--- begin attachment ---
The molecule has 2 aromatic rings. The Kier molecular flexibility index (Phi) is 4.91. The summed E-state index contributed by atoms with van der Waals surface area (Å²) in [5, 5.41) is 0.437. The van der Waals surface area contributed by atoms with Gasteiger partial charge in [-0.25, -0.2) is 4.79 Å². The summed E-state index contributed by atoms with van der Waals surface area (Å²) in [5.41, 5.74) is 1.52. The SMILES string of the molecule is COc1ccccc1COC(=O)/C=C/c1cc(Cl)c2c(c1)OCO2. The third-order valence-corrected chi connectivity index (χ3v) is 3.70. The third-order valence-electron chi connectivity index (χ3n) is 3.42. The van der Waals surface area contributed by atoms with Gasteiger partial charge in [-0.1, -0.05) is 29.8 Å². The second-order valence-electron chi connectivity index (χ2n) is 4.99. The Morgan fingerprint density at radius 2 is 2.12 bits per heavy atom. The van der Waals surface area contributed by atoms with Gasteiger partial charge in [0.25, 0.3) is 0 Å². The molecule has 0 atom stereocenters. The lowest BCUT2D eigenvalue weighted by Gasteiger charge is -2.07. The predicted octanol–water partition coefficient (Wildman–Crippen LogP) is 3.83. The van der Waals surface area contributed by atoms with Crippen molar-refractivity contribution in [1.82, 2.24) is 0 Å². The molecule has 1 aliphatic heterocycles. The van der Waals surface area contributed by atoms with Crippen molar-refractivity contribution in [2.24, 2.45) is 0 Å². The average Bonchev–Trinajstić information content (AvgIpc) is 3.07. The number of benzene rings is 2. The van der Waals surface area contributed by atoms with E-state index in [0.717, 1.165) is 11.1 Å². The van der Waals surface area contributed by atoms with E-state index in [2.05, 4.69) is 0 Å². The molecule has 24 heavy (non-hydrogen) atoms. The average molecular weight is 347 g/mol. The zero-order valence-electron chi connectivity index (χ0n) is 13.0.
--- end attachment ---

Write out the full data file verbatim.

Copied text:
The molecule has 2 aromatic rings. The Kier molecular flexibility index (Phi) is 4.91. The summed E-state index contributed by atoms with van der Waals surface area (Å²) in [5, 5.41) is 0.437. The van der Waals surface area contributed by atoms with Gasteiger partial charge in [-0.25, -0.2) is 4.79 Å². The summed E-state index contributed by atoms with van der Waals surface area (Å²) in [5.41, 5.74) is 1.52. The SMILES string of the molecule is COc1ccccc1COC(=O)/C=C/c1cc(Cl)c2c(c1)OCO2. The third-order valence-corrected chi connectivity index (χ3v) is 3.70. The third-order valence-electron chi connectivity index (χ3n) is 3.42. The van der Waals surface area contributed by atoms with Gasteiger partial charge in [-0.1, -0.05) is 29.8 Å². The second-order valence-electron chi connectivity index (χ2n) is 4.99. The Morgan fingerprint density at radius 2 is 2.12 bits per heavy atom. The van der Waals surface area contributed by atoms with Gasteiger partial charge in [0.25, 0.3) is 0 Å². The molecule has 0 atom stereocenters. The lowest BCUT2D eigenvalue weighted by Gasteiger charge is -2.07. The predicted octanol–water partition coefficient (Wildman–Crippen LogP) is 3.83. The van der Waals surface area contributed by atoms with Crippen molar-refractivity contribution in [1.82, 2.24) is 0 Å². The molecule has 1 aliphatic heterocycles. The van der Waals surface area contributed by atoms with Crippen molar-refractivity contribution in [2.24, 2.45) is 0 Å². The average Bonchev–Trinajstić information content (AvgIpc) is 3.07. The number of benzene rings is 2. The van der Waals surface area contributed by atoms with E-state index in [0.717, 1.165) is 11.1 Å². The van der Waals surface area contributed by atoms with E-state index in [2.05, 4.69) is 0 Å². The molecule has 24 heavy (non-hydrogen) atoms. The average molecular weight is 347 g/mol. The zero-order valence-electron chi connectivity index (χ0n) is 13.0.